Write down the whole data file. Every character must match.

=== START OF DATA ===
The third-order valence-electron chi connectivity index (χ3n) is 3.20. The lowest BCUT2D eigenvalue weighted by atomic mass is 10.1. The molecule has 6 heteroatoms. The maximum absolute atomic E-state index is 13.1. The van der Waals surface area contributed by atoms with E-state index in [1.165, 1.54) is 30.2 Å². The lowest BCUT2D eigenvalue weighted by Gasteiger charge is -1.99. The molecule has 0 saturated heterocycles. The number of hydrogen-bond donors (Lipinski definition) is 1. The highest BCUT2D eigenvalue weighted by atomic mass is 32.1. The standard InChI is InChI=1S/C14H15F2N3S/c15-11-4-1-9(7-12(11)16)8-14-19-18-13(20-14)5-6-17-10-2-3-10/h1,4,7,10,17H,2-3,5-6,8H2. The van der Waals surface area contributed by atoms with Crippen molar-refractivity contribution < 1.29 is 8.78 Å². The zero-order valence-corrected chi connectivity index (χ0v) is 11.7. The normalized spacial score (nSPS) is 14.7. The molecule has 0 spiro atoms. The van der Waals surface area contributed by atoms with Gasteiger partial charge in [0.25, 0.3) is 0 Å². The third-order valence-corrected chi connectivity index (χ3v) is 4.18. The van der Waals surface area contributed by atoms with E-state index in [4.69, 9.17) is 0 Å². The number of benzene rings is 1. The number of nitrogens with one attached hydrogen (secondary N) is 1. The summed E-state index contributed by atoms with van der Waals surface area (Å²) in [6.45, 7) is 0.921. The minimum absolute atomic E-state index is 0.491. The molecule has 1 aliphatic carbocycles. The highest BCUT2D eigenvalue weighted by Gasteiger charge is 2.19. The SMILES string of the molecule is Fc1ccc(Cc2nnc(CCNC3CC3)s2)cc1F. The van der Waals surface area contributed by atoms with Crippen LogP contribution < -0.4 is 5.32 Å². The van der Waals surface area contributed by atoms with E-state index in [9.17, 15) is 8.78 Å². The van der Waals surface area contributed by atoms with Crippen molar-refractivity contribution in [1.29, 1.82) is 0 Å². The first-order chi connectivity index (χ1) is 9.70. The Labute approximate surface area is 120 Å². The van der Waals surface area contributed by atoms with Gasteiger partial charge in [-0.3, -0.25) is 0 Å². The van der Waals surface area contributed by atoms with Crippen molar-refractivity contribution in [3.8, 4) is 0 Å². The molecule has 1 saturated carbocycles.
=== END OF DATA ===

The third-order valence-electron chi connectivity index (χ3n) is 3.20. The lowest BCUT2D eigenvalue weighted by atomic mass is 10.1. The molecule has 6 heteroatoms. The maximum absolute atomic E-state index is 13.1. The van der Waals surface area contributed by atoms with E-state index in [1.165, 1.54) is 30.2 Å². The lowest BCUT2D eigenvalue weighted by Gasteiger charge is -1.99. The molecule has 0 saturated heterocycles. The number of hydrogen-bond donors (Lipinski definition) is 1. The highest BCUT2D eigenvalue weighted by atomic mass is 32.1. The standard InChI is InChI=1S/C14H15F2N3S/c15-11-4-1-9(7-12(11)16)8-14-19-18-13(20-14)5-6-17-10-2-3-10/h1,4,7,10,17H,2-3,5-6,8H2. The van der Waals surface area contributed by atoms with Crippen molar-refractivity contribution < 1.29 is 8.78 Å². The zero-order valence-corrected chi connectivity index (χ0v) is 11.7. The normalized spacial score (nSPS) is 14.7. The molecule has 0 spiro atoms. The van der Waals surface area contributed by atoms with Gasteiger partial charge in [0.25, 0.3) is 0 Å². The third-order valence-corrected chi connectivity index (χ3v) is 4.18. The van der Waals surface area contributed by atoms with E-state index in [4.69, 9.17) is 0 Å². The number of benzene rings is 1. The number of nitrogens with one attached hydrogen (secondary N) is 1. The summed E-state index contributed by atoms with van der Waals surface area (Å²) in [6.45, 7) is 0.921. The minimum absolute atomic E-state index is 0.491. The molecule has 1 aliphatic carbocycles. The highest BCUT2D eigenvalue weighted by Gasteiger charge is 2.19. The SMILES string of the molecule is Fc1ccc(Cc2nnc(CCNC3CC3)s2)cc1F. The van der Waals surface area contributed by atoms with Crippen LogP contribution < -0.4 is 5.32 Å². The van der Waals surface area contributed by atoms with E-state index in [9.17, 15) is 8.78 Å². The van der Waals surface area contributed by atoms with Crippen molar-refractivity contribution in [1.29, 1.82) is 0 Å². The first-order chi connectivity index (χ1) is 9.70. The Labute approximate surface area is 120 Å². The van der Waals surface area contributed by atoms with Gasteiger partial charge in [-0.3, -0.25) is 0 Å². The van der Waals surface area contributed by atoms with Crippen molar-refractivity contribution in [3.8, 4) is 0 Å². The molecule has 1 saturated carbocycles.